Miami Heat's Championship Defense Hopes Rest on LeBron James’ Shoulders

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Defending a title is never easy. There are nights in America’s biggest cities where you’re outgunned and others against blue collar ball clubs that don’t lose much at home. There are horrific nights in obscure sports towns and lengthy road trips that will test a team’s resolve to do it again.

The Miami Heat face a tough of year of such tests. They are the favorites to take the 2012-13 NBA Championship for more reasons than the fact that they are the defending champs and boast an extraordinarily talented lineup, but the road to get there promises to be as tumultuous as any they’ve faced since signing LeBron James and Chris Bosh in the summer of 2010.

Coach Erik Spoelstra has spent recent years reviewing a plethora of ideas and philosophies to get the most out of his star studded lineup and most of all, his brightest shining star in LeBron James. Last year, the Heat became LeBron’s team and rightfully so as he led the team to a championship. Now, the key is not only for the team remain James’, but for the three time MVP to become the team in a sense.

If the Heat had one thing missing from their lineup after last season, it was a sizeable figure in the center position that could pull down boards and present a formidable deterrent in front of the rim. In the offseason, Miami did nothing to address this, instead signing Ray Allen and Rashard Lewis to present opponents with a lineup that has to be respected on the perimeter more than any other in the league possibly.

James is now required to use his recently developed post up game as much as his jump shooting and ability to drive to the basket because of the way the Heat are set up. This, however, does not mean James is going to handle the ball less or be given less opportunities to charge the rim or take on opponents one-on-one.

Beyond the perimeter threat, Spoelstra and general manager Pat Riley saw the negative effect a big man would have on the Heat, essentially clogging the lane and eliminating James and co-star Dwyane Wade’s path to the basket. Instead, by signing Allen and Lewis, the Heat have new faces that know how to get out of the way of a powerful figure like James or Wade. If last night’s 113-110 win over Houston proved anything, it’s that the star duo plans to use that space.

James would finish the game with 38 points, 10 rebounds and six assists while Wade provided a solid contribution of 19 points and 7 assists. The pair were slashing to the basket throughout the night, but nothing was more damaging than James’ versatility which saw him sink five three pointers and get to the line for eight free throws.

Chris Bosh is transitioning into playing center and doing it well, finishing with 24 points and 10 rebounds. But the most important thing for the Heat is that James is transitioning from being the league’s most dominant small forward to being the league’s most dominant everything, a power forward on one possession, a point guard on the next. On any given possession, James may be the primary ball handler, set a screen or post up with his back to the basket in true Karl Malone fashion.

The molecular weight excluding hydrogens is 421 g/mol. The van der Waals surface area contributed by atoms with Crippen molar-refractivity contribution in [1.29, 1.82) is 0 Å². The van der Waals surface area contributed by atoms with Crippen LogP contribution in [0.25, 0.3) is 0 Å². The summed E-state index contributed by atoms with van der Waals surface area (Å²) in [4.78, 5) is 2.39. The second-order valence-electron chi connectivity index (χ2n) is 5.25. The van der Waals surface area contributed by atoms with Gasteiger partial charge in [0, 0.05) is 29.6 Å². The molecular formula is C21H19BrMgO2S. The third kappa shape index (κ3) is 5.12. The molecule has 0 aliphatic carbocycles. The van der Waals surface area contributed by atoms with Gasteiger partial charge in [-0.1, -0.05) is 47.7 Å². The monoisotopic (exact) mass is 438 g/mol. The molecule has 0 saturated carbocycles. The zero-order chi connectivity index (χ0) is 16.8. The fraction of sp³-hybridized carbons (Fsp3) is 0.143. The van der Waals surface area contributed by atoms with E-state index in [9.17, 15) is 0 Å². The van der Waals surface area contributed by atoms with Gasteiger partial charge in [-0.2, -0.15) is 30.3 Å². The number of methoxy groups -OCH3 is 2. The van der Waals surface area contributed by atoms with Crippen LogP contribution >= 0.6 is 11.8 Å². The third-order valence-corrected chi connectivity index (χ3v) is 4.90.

Being the super athlete that James is, he can match up against anyone, one to five, and make the necessary plays on offense, but the lack of traditional front court power causes Miami problems on the defensive end when they face teams with prolific figures inside who have teammates on the perimeter who can shoot a good percentage. The two Heat losses this season have come against New York and Memphis, two teams capable of using powerful interior players to collapse the Miami defense and open up things for sharp shooters on the outside.


On any given night, James and Wade will match up against their opponents best players, but the lack of positional definition caused by James’ roaming from position to position leads to confusion at the same time. On Monday night, Miami struggled with their defensive shifts at times and left Houston’s Chandler Parson’s and Omer Asik with too much space to operate.

The game against the Rockets was telling in a lot of ways for just how much the champs struggled with a team that has a fledgling front court. Miami couldn’t rely on James and Bosh (one block between them) to guard the paint. Asik, an average center amongst the league’s big men, finished with 19 points and 14 rebounds while Parsons finished with a career high 25 points.

Houston’s starting front court of Parsons, Asik and Patrick Patterson are not exactly championship material, yet they were able to score a combined 61 points against the Heat rivaling James and Bosh who scored 62 between them.

Houston is an inexperienced team and were unable to cope with Miami’s ability to sink big shots and get to the free throw line in the dying minutes. Despite Miami shooting 65% from the line, they were able to get the key baskets down the stretch to muscle out a victory over the young Rockets, but was this performance indicative of how the Heat’s lack of size may hurt them?

In the end, it all comes down to LeBron James and his incredible ability to play anywhere on the floor. Before this season is out, he will have been relied upon to provide points, defense and ball movement from nearly every position on the court. No matter how Bosh and Wade fair in the process, if the Heat are going to win another title, it will come from the hard work of the MVP in the paint, beyond the arc and on the break.